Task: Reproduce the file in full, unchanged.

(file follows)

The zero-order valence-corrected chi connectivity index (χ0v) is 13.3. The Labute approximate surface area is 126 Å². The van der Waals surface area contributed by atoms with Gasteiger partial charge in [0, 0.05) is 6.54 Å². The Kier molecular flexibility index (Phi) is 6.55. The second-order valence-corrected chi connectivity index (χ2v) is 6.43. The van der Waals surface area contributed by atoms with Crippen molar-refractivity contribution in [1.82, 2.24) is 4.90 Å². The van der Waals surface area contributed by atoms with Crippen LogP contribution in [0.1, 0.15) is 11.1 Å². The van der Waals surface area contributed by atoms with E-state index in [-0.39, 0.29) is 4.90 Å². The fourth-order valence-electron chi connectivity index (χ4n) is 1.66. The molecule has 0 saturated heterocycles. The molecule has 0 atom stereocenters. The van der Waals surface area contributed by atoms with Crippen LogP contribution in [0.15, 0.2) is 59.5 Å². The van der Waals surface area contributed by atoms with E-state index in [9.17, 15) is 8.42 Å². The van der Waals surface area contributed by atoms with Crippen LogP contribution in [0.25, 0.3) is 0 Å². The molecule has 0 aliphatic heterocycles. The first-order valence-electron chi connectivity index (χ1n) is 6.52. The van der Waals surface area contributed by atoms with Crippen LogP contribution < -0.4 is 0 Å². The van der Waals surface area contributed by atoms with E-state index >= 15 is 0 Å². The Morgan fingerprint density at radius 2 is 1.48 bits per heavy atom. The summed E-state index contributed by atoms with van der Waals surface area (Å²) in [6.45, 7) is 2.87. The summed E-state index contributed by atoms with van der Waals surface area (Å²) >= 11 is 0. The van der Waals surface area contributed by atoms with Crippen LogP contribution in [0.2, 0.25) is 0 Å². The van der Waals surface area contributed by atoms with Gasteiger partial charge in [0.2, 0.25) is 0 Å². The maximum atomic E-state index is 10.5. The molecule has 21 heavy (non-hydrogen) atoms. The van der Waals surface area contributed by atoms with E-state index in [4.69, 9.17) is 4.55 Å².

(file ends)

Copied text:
The zero-order valence-corrected chi connectivity index (χ0v) is 13.3. The Labute approximate surface area is 126 Å². The van der Waals surface area contributed by atoms with Gasteiger partial charge in [0, 0.05) is 6.54 Å². The Kier molecular flexibility index (Phi) is 6.55. The second-order valence-corrected chi connectivity index (χ2v) is 6.43. The van der Waals surface area contributed by atoms with Crippen molar-refractivity contribution in [1.82, 2.24) is 4.90 Å². The van der Waals surface area contributed by atoms with Crippen LogP contribution in [0.1, 0.15) is 11.1 Å². The van der Waals surface area contributed by atoms with E-state index in [-0.39, 0.29) is 4.90 Å². The fourth-order valence-electron chi connectivity index (χ4n) is 1.66. The molecule has 0 saturated heterocycles. The molecule has 0 atom stereocenters. The van der Waals surface area contributed by atoms with Crippen LogP contribution in [0.15, 0.2) is 59.5 Å². The van der Waals surface area contributed by atoms with E-state index in [9.17, 15) is 8.42 Å². The van der Waals surface area contributed by atoms with Crippen LogP contribution in [0.25, 0.3) is 0 Å². The molecule has 0 aliphatic heterocycles. The first-order valence-electron chi connectivity index (χ1n) is 6.52. The van der Waals surface area contributed by atoms with Crippen LogP contribution < -0.4 is 0 Å². The van der Waals surface area contributed by atoms with E-state index >= 15 is 0 Å². The Morgan fingerprint density at radius 2 is 1.48 bits per heavy atom. The summed E-state index contributed by atoms with van der Waals surface area (Å²) in [6.45, 7) is 2.87. The summed E-state index contributed by atoms with van der Waals surface area (Å²) >= 11 is 0. The van der Waals surface area contributed by atoms with Crippen LogP contribution in [0.2, 0.25) is 0 Å². The van der Waals surface area contributed by atoms with Gasteiger partial charge in [0.2, 0.25) is 0 Å². The maximum atomic E-state index is 10.5. The molecule has 21 heavy (non-hydrogen) atoms. The van der Waals surface area contributed by atoms with E-state index in [4.69, 9.17) is 4.55 Å².